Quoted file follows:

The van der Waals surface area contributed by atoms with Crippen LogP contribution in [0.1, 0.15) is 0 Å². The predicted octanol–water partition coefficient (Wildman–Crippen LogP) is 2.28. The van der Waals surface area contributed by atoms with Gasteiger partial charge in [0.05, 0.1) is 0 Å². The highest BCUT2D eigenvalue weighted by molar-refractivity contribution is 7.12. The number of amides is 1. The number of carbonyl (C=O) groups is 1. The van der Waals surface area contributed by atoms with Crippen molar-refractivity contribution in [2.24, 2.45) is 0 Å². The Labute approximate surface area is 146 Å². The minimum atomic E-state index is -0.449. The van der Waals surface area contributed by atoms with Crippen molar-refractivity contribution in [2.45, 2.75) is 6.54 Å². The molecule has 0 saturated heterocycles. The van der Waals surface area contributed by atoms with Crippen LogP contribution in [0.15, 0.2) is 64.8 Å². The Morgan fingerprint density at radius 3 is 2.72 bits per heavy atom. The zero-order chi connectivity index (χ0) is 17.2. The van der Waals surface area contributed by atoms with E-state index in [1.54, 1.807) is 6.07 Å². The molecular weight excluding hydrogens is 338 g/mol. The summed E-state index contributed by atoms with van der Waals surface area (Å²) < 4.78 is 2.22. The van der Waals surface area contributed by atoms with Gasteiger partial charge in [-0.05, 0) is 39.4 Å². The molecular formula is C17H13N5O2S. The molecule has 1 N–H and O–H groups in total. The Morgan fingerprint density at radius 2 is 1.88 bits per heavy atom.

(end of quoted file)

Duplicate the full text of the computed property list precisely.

The van der Waals surface area contributed by atoms with Crippen LogP contribution in [0.1, 0.15) is 0 Å². The predicted octanol–water partition coefficient (Wildman–Crippen LogP) is 2.28. The van der Waals surface area contributed by atoms with Gasteiger partial charge in [0.05, 0.1) is 0 Å². The highest BCUT2D eigenvalue weighted by molar-refractivity contribution is 7.12. The number of amides is 1. The number of carbonyl (C=O) groups is 1. The van der Waals surface area contributed by atoms with Crippen molar-refractivity contribution in [2.24, 2.45) is 0 Å². The Labute approximate surface area is 146 Å². The minimum atomic E-state index is -0.449. The van der Waals surface area contributed by atoms with Crippen molar-refractivity contribution in [2.45, 2.75) is 6.54 Å². The molecule has 0 saturated heterocycles. The van der Waals surface area contributed by atoms with Crippen LogP contribution in [0.15, 0.2) is 64.8 Å². The Morgan fingerprint density at radius 3 is 2.72 bits per heavy atom. The zero-order chi connectivity index (χ0) is 17.2. The van der Waals surface area contributed by atoms with E-state index in [1.54, 1.807) is 6.07 Å². The molecular weight excluding hydrogens is 338 g/mol. The summed E-state index contributed by atoms with van der Waals surface area (Å²) < 4.78 is 2.22. The van der Waals surface area contributed by atoms with Gasteiger partial charge in [-0.05, 0) is 39.4 Å². The molecular formula is C17H13N5O2S. The molecule has 1 N–H and O–H groups in total. The Morgan fingerprint density at radius 2 is 1.88 bits per heavy atom.